Last week we celebrated September 23, the six-month anniversary of the signing of the Affordable Care Act. On September 23, several consumer protection provisions took effect, bettering the lives of millions of Americans. Although it hasn’t been discussed much, these provisions and other parts of the health reform law will have a special positive effect on the lives of the millions of Americans suffering from mental health or substance use disorders.
“I’m 22 and about to graduate from college. It’s time to enter the real world, and I need a job.” These were the thoughts that continuously plagued my mind throughout my senior year at the University of Mississippi, more affectionately known as Ole Miss. Unlike many college stories, this one doesn’t involve parties; instead it involves health insurance –and the struggle to find coverage once I entered the real world.
This post has been written by MomsRising.
Imagine that you’re cooking dinner and all of a sudden, your two-year-old daughter has a seizure again. And worse yet, you know the next trip to the hospital will bring your daughter closer to exhausting her lifetime limits on her health insurance coverage.
This was the reality of Julie, a MomsRising member in California, until health care reform was passed.
This post was written by Valerie Arkoosh, MD, MPH, President of the National Physicians Alliance.
This post is written by Dr. Chris Lillis, and is cross-posted on the Doctor's for America Blog, Progress Notes.
Reproductive care is basic health care for women—we need it on a regular basis to keep ourselves healthy. During the reproductive years, even a woman without any health problems may visit an obstetric or gynecologic (OB-GYN) care provider more than 50 times!
It has been six months since the Patient Protection and Affordable Care Act (PPACA) passed. We have made considerable progress with changes to the health insurance system. Elimination of lifetime and annual limits is a significant change and huge victory for individuals living with bleeding disorders such as hemophilia, chronic conditions and costly medical and catastrophic illnesses.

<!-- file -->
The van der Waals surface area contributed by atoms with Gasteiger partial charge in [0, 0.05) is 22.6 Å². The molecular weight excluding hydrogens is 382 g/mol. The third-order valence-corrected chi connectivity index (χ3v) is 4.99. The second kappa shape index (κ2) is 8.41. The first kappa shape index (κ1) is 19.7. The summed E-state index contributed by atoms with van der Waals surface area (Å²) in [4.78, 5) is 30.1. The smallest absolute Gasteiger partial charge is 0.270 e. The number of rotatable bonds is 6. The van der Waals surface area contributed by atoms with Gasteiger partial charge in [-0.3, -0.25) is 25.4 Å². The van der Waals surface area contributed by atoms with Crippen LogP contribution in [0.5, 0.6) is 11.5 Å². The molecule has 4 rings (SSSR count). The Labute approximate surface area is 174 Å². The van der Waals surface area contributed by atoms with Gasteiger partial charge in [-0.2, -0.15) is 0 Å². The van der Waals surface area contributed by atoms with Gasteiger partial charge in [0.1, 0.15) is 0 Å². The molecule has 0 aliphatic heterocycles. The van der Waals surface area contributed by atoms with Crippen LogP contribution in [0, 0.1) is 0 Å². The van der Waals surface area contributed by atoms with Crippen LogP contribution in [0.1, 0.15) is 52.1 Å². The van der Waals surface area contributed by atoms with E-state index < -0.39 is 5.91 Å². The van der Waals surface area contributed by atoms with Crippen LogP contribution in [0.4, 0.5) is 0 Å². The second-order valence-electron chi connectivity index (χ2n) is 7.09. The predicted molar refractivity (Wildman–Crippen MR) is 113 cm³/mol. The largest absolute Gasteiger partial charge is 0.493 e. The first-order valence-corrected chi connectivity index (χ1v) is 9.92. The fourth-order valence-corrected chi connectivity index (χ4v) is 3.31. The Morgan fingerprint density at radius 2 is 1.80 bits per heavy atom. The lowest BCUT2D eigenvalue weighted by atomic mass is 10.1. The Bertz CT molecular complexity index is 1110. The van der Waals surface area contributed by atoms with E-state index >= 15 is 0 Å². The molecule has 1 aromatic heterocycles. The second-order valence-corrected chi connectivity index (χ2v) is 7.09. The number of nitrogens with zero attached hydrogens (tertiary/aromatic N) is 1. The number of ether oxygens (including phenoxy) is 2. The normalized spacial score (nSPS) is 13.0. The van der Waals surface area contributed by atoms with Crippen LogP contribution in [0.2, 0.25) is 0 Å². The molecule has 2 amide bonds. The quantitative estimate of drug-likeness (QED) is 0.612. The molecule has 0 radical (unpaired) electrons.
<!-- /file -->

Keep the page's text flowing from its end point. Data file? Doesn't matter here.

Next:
Finding the right health care professional to provide primary care can be a challenge—we’re all looking for the right balance of expertise, compassion, communication skills, and availability. So no one likes it when an insurance company steps in to limit our choice when it comes to picking an available primary care provider. One of the new protections added by the Affordable Care Act, and going into effect for new plans this month, aims to ensure choice of providers—and it includes special safeguards for children.
In 2006 a Southern California couple who had purchased health insurance from Anthem Blue Cross had their coverage rescinded after using their benefits to cover a cardiac procedure. Several months after the procedure, Blue Cross retroactively canceled the couple’s coverage and left them with a six-figure medical bill. When consumers get sick, insurers sometimes try to avoid having to pay for their care through rescissions--the process of yanking coverage away, right when patients need it most, as though they were never covered at all.
A man falls off the roof while cleaning the gutters. His wife, panic-stricken, hops in the car and speeds down the highway to get him medical attention as quickly as possible while her husband writhes in pain. She thinks his arm is broken, but he also hit his head, so she’s worried about further injuries. The closest hospital is ten minutes away, so she heads there.